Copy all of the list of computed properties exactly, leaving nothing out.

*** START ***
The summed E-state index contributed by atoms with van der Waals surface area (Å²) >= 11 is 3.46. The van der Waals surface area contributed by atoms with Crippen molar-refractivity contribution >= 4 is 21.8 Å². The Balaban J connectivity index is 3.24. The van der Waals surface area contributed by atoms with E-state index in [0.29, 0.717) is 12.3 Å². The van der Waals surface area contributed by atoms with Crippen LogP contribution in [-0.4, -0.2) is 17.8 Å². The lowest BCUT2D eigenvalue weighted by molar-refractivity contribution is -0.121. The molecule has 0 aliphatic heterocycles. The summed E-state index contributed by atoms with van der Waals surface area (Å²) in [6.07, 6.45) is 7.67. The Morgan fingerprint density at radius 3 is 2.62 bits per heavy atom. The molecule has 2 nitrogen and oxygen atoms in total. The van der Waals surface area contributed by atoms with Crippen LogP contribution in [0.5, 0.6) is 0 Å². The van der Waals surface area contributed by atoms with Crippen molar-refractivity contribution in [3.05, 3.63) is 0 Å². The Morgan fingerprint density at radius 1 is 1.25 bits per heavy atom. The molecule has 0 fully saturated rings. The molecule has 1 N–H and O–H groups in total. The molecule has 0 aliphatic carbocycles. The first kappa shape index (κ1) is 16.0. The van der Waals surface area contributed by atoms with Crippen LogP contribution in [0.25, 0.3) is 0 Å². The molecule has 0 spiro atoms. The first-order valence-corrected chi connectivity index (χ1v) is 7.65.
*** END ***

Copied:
The summed E-state index contributed by atoms with van der Waals surface area (Å²) >= 11 is 3.46. The van der Waals surface area contributed by atoms with Crippen molar-refractivity contribution >= 4 is 21.8 Å². The Balaban J connectivity index is 3.24. The van der Waals surface area contributed by atoms with E-state index in [0.29, 0.717) is 12.3 Å². The van der Waals surface area contributed by atoms with Crippen LogP contribution in [-0.4, -0.2) is 17.8 Å². The lowest BCUT2D eigenvalue weighted by molar-refractivity contribution is -0.121. The molecule has 0 aliphatic heterocycles. The summed E-state index contributed by atoms with van der Waals surface area (Å²) in [6.07, 6.45) is 7.67. The Morgan fingerprint density at radius 3 is 2.62 bits per heavy atom. The molecule has 2 nitrogen and oxygen atoms in total. The van der Waals surface area contributed by atoms with Crippen LogP contribution in [0.5, 0.6) is 0 Å². The van der Waals surface area contributed by atoms with Crippen molar-refractivity contribution in [3.05, 3.63) is 0 Å². The Morgan fingerprint density at radius 1 is 1.25 bits per heavy atom. The molecule has 0 fully saturated rings. The molecule has 1 N–H and O–H groups in total. The molecule has 0 aliphatic carbocycles. The first kappa shape index (κ1) is 16.0. The van der Waals surface area contributed by atoms with Crippen LogP contribution in [0.25, 0.3) is 0 Å². The molecule has 0 spiro atoms. The first-order valence-corrected chi connectivity index (χ1v) is 7.65.